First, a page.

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Half-Life: Alyx precipitates 1 million VR HMD boost in 1 month

by Mark Tyson on 4 May 2020, 14:11

Tags: Valve

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Half-Life: Alyx VR HMD adoption spike

The latest Steam Hardware Survey (SHS) report has been published, covering April 2020. Among the gently undulating trend lines, one chart is particularly striking - and it shows the uplift in monthly connected VR headsets on the Steam platform. As the RoadtoVR reports, a spike marks the debut month of Half-Life: Alyx.

It is fair to say that the monthly connected HMD figures have been rising quite nicely since records of this hardware type started to be tallied. Across the New Year you can see a bit more of a significant rise. Perhaps the January dip was caused by people waiting for the new game to release, and was due to the well documented stock issues that hit this HMD, worldwide.

The data shows that nearly a million people plugged in a VR HMD last month. The RoadtoVR analysis shows that 1.91 per cent of Steam users has a VR headset at last count, which is quite a fair chunk. Compare that percentage with Linux users (0.89 per cent), or MacOS users (4.04 per cent), for example. It is estimated that there are some 2.7m HMD toting Steam users now thanks to the big leap last month.

I've embedded a couple more RoadtoVR charts above, if you want to pick though the state of the market data a bit more (click to zoom).

'May the fourth be with you' - Classic Star Wars Battlefront online multiplayer

As today is the 4th May, or 'May the 4th' as they say across the Atlantic, Steam is holding its annual Star Wars titles sale. Many games are discounted 50 or 60 per cent, some more - all for the occasion. GoG has a similar sale on if you prefer.

There is a bit of a hidden gem packing nostalgic allure to those who played the original Star Wars Battlefront via LAN or the GameSpy service years ago. An update has been provided to both the Steam (£3.59) and GoG (£4.09) versions of Battlefront 2004, so that they can be played with online multiplayer (with Steam / GoG crossplay too).



HEXUS Forums :: 41 Comments

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HEXUS
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That's an awful lot of e-waste in 2 years time.
spacein_vader
HEXUS
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That's an awful lot of e-waste in 2 years time.

I was around for when VR was a passing fad in the 1990s. I tried Doom on a VR display. It was kinda fun but just not something you're going to get into unless you're a hardcore gamer with lots of money and time / space to use it. Setting the whole thing up, moving furniture and so on means it'll probably end up as being “too much like hard work” to set up when you can just sit at a PC or TV and press “go”.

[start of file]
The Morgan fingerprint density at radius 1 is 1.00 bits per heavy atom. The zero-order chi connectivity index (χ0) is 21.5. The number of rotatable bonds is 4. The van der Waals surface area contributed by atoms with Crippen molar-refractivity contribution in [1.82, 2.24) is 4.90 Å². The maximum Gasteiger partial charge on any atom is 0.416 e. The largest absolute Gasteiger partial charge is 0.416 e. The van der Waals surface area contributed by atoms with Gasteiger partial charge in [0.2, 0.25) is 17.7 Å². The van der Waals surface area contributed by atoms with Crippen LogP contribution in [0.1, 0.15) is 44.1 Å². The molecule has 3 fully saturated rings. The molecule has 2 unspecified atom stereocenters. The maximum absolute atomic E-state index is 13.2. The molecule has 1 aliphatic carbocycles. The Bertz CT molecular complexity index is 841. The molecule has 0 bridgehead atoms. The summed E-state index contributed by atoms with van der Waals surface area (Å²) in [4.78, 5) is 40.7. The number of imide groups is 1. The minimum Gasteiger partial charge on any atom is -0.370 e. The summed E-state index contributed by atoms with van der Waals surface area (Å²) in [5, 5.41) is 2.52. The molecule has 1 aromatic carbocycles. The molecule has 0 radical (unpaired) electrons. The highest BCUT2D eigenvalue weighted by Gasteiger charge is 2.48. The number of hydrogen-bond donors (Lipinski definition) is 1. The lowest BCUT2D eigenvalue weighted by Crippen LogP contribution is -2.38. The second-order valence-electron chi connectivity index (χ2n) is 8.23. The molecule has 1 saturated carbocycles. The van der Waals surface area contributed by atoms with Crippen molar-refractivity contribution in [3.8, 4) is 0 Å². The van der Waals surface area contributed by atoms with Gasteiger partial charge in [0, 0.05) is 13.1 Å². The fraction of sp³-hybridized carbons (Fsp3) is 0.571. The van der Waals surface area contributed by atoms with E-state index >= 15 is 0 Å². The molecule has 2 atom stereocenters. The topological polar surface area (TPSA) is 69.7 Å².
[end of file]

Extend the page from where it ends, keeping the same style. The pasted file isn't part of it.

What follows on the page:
I suspect this one big game will be completed, not give the kind of kick start for the tech they wanted to make further big titles profitable and it'll die a death.

I really can see VR kicking off in the same way laser quest / arcades work. But there has to be the games built for it.
I think VR will take another leap when Sony releases the next generation of PSVR. Valve's Index is just too expensive to affect mainstream.
VR is a dead end. AR (projecting things into the real world behind,) may do better. IMO of course.
philehidiot
I was around for when VR was a passing fad in the 1990s. I tried Doom on a VR display. It was kinda fun but just not something you're going to get into unless you're a hardcore gamer with lots of money and time / space to use it. Setting the whole thing up, moving furniture and so on means it'll probably end up as being “too much like hard work” to set up when you can just sit at a PC or TV and press “go”.

I suspect this one big game will be completed, not give the kind of kick start for the tech they wanted to make further big titles profitable and it'll die a death.

I really can see VR kicking off in the same way laser quest / arcades work. But there has to be the games built for it.

It's not, you don't need space to play VR, you don't need to move to play VR, you don't even need VR controllers to play VR, you can enjoy VR with a good old console controller in the comfort of your couch. Just move the character using the controller. What's really stones in VR's way are: price, cost of the HMD, cost of the VR capable hardware, and undesirable effects that some users experience for various reasons and those will probably stay out of VR no matter what.

The reason VR won't die is VR Chat, people are just lazy and shy and like things like that for some reason. Just look at all the online social games out there all of them with so much users.